Pittsburgh’s Craft Beer family welcomes a new member today as Necromancer Brewing Co. opens for can sales at 2257 Babcock Blvd. in the North Hills, in a baby store in the United States.
In the 14,400-square-foot building that previously housed a Spirit Halloween store, owners Ben Butler and Aaron Easler will be selling four packs of NE IPA, Ever, and a lemony grisette called Wildwood. They’ll be bringing out two more main beers next weekend.
You can pick up the bundles of joy on Friday from 4pm to 8pm and on Saturday and Sunday from 12pm to 4pm. Or until the cooler is kicked.
It’s been about nine months since I first wrote about Necromancer, but I have a long history with his headquarters.
I bought my daughter’s cot along with bottles, bibs and a breast pump on the construction site 12 years ago when the construction site was a superstore for baby items. This horror-loving mother has also stocked up on fake blood and plastic ghouls while the structure is staying as a seasonal trading hub for all scary things.
Now I can get beer there! Gosh, I love when the circle comes full circle.
I didn’t see any babies during my first look inside the facility (despite Butler is a new dad), but there are still a few skeletons on the walls next to the beer labels.
That’s the thing about Necromancer: it resurrects dead beer styles and gives them a modern incarnation.
“I’ve always wanted to have a brewery, but I didn’t want it to only offer trendy beers,” says Butler, a certified cicerone, the beer industry equivalent of a sommelier.
It’s not a new concept. The American craft beer revolution began in the 1980s when people revived old standbys like India Pale Ale for the next generation.
Master brewer Lauren Hughes, a veteran homebrewer and a member of the Pink Boots Society and the Master Brewers Association, has searched for historic beers for years. She has discovered more than 60 recipes that she would like to modify to please today’s drinkers.
Many old beers relied on spice blends rather than hops. The drinks were very good, but not very tasty.
“The fun part is staying true to the style for the most part, but in a way, people are going to enjoy it,” says Hughes. “When you revive something, you can improve it.”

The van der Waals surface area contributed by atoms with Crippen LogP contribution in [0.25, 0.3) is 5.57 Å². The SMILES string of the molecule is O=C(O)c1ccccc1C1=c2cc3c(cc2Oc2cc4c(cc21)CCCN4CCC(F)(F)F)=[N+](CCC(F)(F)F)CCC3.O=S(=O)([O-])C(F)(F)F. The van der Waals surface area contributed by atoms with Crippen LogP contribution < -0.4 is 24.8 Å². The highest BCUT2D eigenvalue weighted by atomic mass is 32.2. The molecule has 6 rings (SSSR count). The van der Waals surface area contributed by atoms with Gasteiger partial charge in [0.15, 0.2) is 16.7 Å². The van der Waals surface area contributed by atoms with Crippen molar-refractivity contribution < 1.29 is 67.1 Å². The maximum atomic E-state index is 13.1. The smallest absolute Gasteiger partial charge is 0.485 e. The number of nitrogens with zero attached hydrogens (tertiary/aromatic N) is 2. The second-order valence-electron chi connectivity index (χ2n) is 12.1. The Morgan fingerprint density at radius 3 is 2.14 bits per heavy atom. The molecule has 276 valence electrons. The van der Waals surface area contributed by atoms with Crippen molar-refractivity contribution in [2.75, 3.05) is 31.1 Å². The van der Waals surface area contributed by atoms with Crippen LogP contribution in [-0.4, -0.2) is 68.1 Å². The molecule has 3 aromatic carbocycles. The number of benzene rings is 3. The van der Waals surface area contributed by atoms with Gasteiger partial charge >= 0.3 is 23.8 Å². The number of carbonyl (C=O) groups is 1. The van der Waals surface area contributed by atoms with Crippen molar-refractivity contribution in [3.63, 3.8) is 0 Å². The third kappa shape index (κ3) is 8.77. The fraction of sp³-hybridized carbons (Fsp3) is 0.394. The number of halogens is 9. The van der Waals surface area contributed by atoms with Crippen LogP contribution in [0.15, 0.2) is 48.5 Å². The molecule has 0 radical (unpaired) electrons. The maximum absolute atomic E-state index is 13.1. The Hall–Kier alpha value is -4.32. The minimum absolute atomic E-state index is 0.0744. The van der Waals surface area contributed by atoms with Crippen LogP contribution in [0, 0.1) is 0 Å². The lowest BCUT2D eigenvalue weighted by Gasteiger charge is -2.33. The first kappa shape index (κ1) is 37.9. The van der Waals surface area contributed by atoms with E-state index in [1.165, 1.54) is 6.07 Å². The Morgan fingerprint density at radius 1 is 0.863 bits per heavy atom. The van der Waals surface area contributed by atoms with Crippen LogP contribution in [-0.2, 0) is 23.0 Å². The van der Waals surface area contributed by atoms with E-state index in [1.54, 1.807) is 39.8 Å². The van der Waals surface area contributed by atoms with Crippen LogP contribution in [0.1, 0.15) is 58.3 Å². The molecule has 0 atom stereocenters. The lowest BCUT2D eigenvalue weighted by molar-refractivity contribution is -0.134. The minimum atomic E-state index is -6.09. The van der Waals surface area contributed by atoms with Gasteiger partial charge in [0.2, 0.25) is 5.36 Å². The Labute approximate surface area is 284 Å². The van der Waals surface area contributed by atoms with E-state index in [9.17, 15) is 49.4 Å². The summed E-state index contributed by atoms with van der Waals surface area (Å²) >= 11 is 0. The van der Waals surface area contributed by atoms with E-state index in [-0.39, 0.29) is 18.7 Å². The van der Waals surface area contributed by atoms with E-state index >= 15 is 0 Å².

Necromancer will introduce two to three new beers each month. Look for long-forgotten styles like Kentucky Common Cream Ale, Black Beer, Braggot Ale, Purl, and other ghosts of bygone pints.
On June 1st, Necromancer will be releasing She Knows Beer, a fruity IPA brewed with Simcoe, Citra and Amarillo hops and conditioned on heaps of orange puree for a citrus taste. Necromancer worked with Trace Brewing on the project led by the Pittsburgh Brewery and Taproom Diversity Council. Hughes and Necromancer’s assistant brewer Mikey Orellano is on the seven-person committee along with Aadam Soorma from Trace.
A portion of the revenue will go to SisTers PGH, a Black and Trans-led nonprofit that serves QTBIPOC (Queer Trans Black Indigenous People of Color) and non-binary people in southwestern Pennsylvania. Trace will be hosting a charity drag brunch at 4312 Main St. in Bloomfield on June 6th at 11 a.m. and 1:30 p.m.
She knows beer is similar to the Black is Beautiful, which was developed in response to the Black Lives Matter movement. Beer manufacturers from all over the city give the basic recipe their personal touch and then donate part of the proceeds from their beer to a non-profit organization.
When can you drink at Necromancer?
Butler says there will be tables and chairs in the 2,200-square-foot foyer by the end of May. Food trucks will provide food in the car park with 36 parking spaces. In 2022, the Necromancer skeleton crew plans to ramp up production and open a 330-seat beer hall in the back of the building.
As a West View resident, I’m glad Butler and Easler decided to live their dream in the North Hills. I look forward to seeing it grow.
The NEXT Beer is a new column that features various beers, breweries and events in and around Pittsburgh. If you have a beer-related news tip, email me. Bottom up!
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